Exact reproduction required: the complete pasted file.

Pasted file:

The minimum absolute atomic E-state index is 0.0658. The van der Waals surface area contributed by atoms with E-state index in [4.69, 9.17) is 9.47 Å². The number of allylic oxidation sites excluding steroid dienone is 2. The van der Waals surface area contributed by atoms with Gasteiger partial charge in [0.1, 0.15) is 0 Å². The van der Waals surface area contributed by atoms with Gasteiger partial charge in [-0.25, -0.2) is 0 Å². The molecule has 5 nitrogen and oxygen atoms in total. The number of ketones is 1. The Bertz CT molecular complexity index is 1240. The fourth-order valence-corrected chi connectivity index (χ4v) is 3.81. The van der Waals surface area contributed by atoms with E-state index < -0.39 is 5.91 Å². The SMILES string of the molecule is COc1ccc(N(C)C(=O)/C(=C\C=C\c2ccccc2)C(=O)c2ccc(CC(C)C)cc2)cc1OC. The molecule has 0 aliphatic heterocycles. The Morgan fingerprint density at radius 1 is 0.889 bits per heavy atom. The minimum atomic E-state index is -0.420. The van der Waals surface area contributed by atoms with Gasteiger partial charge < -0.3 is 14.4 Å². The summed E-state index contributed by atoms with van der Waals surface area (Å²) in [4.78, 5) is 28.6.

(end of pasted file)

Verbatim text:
The minimum absolute atomic E-state index is 0.0658. The van der Waals surface area contributed by atoms with E-state index in [4.69, 9.17) is 9.47 Å². The number of allylic oxidation sites excluding steroid dienone is 2. The van der Waals surface area contributed by atoms with Gasteiger partial charge in [0.1, 0.15) is 0 Å². The van der Waals surface area contributed by atoms with Gasteiger partial charge in [-0.25, -0.2) is 0 Å². The molecule has 5 nitrogen and oxygen atoms in total. The number of ketones is 1. The Bertz CT molecular complexity index is 1240. The fourth-order valence-corrected chi connectivity index (χ4v) is 3.81. The van der Waals surface area contributed by atoms with E-state index < -0.39 is 5.91 Å². The SMILES string of the molecule is COc1ccc(N(C)C(=O)/C(=C\C=C\c2ccccc2)C(=O)c2ccc(CC(C)C)cc2)cc1OC. The molecule has 0 aliphatic heterocycles. The Morgan fingerprint density at radius 1 is 0.889 bits per heavy atom. The minimum atomic E-state index is -0.420. The van der Waals surface area contributed by atoms with Gasteiger partial charge < -0.3 is 14.4 Å². The summed E-state index contributed by atoms with van der Waals surface area (Å²) in [4.78, 5) is 28.6.